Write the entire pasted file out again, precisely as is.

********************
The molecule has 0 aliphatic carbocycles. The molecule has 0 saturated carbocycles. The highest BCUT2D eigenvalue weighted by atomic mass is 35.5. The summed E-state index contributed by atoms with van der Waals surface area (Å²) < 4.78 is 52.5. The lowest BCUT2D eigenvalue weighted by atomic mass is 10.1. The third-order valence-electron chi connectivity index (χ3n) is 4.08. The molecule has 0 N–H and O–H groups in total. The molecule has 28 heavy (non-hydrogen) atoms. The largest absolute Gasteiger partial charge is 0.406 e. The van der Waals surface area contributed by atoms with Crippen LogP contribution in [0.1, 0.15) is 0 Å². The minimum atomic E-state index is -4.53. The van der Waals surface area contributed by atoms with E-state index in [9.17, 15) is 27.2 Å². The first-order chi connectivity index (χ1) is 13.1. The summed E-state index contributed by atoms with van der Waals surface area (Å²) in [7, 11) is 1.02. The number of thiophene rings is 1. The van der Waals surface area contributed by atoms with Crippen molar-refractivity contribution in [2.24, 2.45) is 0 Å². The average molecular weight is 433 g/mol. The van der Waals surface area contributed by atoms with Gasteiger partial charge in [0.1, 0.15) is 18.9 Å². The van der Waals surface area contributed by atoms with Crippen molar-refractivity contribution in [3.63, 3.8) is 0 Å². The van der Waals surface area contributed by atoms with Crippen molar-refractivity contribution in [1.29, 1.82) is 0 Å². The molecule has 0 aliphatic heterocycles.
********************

The molecule has 0 aliphatic carbocycles. The molecule has 0 saturated carbocycles. The highest BCUT2D eigenvalue weighted by atomic mass is 35.5. The summed E-state index contributed by atoms with van der Waals surface area (Å²) < 4.78 is 52.5. The lowest BCUT2D eigenvalue weighted by atomic mass is 10.1. The third-order valence-electron chi connectivity index (χ3n) is 4.08. The molecule has 0 N–H and O–H groups in total. The molecule has 28 heavy (non-hydrogen) atoms. The largest absolute Gasteiger partial charge is 0.406 e. The van der Waals surface area contributed by atoms with Crippen LogP contribution in [0.1, 0.15) is 0 Å². The minimum atomic E-state index is -4.53. The van der Waals surface area contributed by atoms with E-state index in [9.17, 15) is 27.2 Å². The first-order chi connectivity index (χ1) is 13.1. The summed E-state index contributed by atoms with van der Waals surface area (Å²) in [7, 11) is 1.02. The number of thiophene rings is 1. The van der Waals surface area contributed by atoms with Crippen molar-refractivity contribution in [2.24, 2.45) is 0 Å². The average molecular weight is 433 g/mol. The van der Waals surface area contributed by atoms with Gasteiger partial charge in [0.1, 0.15) is 18.9 Å². The van der Waals surface area contributed by atoms with Crippen molar-refractivity contribution in [3.63, 3.8) is 0 Å². The van der Waals surface area contributed by atoms with Crippen molar-refractivity contribution in [1.29, 1.82) is 0 Å². The molecule has 0 aliphatic heterocycles.